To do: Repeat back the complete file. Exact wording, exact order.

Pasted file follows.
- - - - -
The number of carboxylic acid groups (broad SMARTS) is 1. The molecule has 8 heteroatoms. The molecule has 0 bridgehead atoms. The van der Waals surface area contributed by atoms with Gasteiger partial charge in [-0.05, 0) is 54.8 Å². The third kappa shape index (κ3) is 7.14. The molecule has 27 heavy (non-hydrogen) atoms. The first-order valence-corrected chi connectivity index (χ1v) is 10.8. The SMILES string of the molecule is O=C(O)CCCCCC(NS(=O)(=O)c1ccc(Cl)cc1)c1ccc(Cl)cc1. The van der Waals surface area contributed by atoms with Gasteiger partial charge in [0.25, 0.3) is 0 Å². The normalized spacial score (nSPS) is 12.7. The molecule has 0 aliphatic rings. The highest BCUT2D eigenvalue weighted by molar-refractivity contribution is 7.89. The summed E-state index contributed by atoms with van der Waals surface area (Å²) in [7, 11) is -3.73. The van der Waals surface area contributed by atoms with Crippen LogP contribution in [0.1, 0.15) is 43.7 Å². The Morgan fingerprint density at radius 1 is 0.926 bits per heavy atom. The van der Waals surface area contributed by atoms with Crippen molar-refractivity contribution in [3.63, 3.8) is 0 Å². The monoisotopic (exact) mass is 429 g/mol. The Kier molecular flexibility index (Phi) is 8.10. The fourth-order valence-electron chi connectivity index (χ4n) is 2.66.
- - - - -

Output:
The number of carboxylic acid groups (broad SMARTS) is 1. The molecule has 8 heteroatoms. The molecule has 0 bridgehead atoms. The van der Waals surface area contributed by atoms with Gasteiger partial charge in [-0.05, 0) is 54.8 Å². The third kappa shape index (κ3) is 7.14. The molecule has 27 heavy (non-hydrogen) atoms. The first-order valence-corrected chi connectivity index (χ1v) is 10.8. The SMILES string of the molecule is O=C(O)CCCCCC(NS(=O)(=O)c1ccc(Cl)cc1)c1ccc(Cl)cc1. The van der Waals surface area contributed by atoms with Gasteiger partial charge in [0.25, 0.3) is 0 Å². The normalized spacial score (nSPS) is 12.7. The molecule has 0 aliphatic rings. The highest BCUT2D eigenvalue weighted by molar-refractivity contribution is 7.89. The summed E-state index contributed by atoms with van der Waals surface area (Å²) in [7, 11) is -3.73. The van der Waals surface area contributed by atoms with Crippen LogP contribution in [0.1, 0.15) is 43.7 Å². The Morgan fingerprint density at radius 1 is 0.926 bits per heavy atom. The van der Waals surface area contributed by atoms with Crippen molar-refractivity contribution in [3.63, 3.8) is 0 Å². The monoisotopic (exact) mass is 429 g/mol. The Kier molecular flexibility index (Phi) is 8.10. The fourth-order valence-electron chi connectivity index (χ4n) is 2.66.